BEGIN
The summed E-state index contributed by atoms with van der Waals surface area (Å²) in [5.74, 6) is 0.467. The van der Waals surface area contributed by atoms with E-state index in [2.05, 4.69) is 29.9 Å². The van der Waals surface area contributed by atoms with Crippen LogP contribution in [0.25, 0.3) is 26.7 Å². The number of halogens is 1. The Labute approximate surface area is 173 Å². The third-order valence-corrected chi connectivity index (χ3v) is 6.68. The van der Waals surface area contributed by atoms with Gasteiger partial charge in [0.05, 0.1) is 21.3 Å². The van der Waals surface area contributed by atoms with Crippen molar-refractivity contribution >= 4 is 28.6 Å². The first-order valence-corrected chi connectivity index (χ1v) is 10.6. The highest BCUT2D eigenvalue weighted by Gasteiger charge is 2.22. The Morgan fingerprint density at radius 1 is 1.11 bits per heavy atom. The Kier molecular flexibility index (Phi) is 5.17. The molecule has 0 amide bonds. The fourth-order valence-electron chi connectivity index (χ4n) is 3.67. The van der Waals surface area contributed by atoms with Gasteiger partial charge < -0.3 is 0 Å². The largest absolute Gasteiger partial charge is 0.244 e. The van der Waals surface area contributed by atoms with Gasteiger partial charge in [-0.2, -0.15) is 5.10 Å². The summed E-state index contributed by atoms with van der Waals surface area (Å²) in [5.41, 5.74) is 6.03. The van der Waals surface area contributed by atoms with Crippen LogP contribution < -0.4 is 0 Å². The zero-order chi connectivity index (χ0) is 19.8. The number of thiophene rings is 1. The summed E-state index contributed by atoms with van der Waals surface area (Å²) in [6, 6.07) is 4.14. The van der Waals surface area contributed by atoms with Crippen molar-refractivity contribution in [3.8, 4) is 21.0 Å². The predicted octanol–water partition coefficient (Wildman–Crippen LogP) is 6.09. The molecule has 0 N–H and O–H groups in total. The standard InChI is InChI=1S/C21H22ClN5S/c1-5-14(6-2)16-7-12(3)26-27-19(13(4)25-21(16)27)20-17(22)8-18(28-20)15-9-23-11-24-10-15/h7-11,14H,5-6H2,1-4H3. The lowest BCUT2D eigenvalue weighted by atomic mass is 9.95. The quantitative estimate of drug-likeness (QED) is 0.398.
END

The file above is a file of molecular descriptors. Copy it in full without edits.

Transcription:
The summed E-state index contributed by atoms with van der Waals surface area (Å²) in [5.74, 6) is 0.467. The van der Waals surface area contributed by atoms with E-state index in [2.05, 4.69) is 29.9 Å². The van der Waals surface area contributed by atoms with Crippen LogP contribution in [0.25, 0.3) is 26.7 Å². The number of halogens is 1. The Labute approximate surface area is 173 Å². The third-order valence-corrected chi connectivity index (χ3v) is 6.68. The van der Waals surface area contributed by atoms with Gasteiger partial charge in [0.05, 0.1) is 21.3 Å². The van der Waals surface area contributed by atoms with Crippen molar-refractivity contribution >= 4 is 28.6 Å². The first-order valence-corrected chi connectivity index (χ1v) is 10.6. The highest BCUT2D eigenvalue weighted by Gasteiger charge is 2.22. The Morgan fingerprint density at radius 1 is 1.11 bits per heavy atom. The Kier molecular flexibility index (Phi) is 5.17. The molecule has 0 amide bonds. The fourth-order valence-electron chi connectivity index (χ4n) is 3.67. The van der Waals surface area contributed by atoms with Gasteiger partial charge < -0.3 is 0 Å². The largest absolute Gasteiger partial charge is 0.244 e. The van der Waals surface area contributed by atoms with Gasteiger partial charge in [-0.2, -0.15) is 5.10 Å². The summed E-state index contributed by atoms with van der Waals surface area (Å²) in [5.41, 5.74) is 6.03. The van der Waals surface area contributed by atoms with Crippen LogP contribution < -0.4 is 0 Å². The zero-order chi connectivity index (χ0) is 19.8. The number of thiophene rings is 1. The summed E-state index contributed by atoms with van der Waals surface area (Å²) in [6, 6.07) is 4.14. The van der Waals surface area contributed by atoms with Crippen molar-refractivity contribution in [3.8, 4) is 21.0 Å². The predicted octanol–water partition coefficient (Wildman–Crippen LogP) is 6.09. The molecule has 0 N–H and O–H groups in total. The standard InChI is InChI=1S/C21H22ClN5S/c1-5-14(6-2)16-7-12(3)26-27-19(13(4)25-21(16)27)20-17(22)8-18(28-20)15-9-23-11-24-10-15/h7-11,14H,5-6H2,1-4H3. The lowest BCUT2D eigenvalue weighted by atomic mass is 9.95. The quantitative estimate of drug-likeness (QED) is 0.398.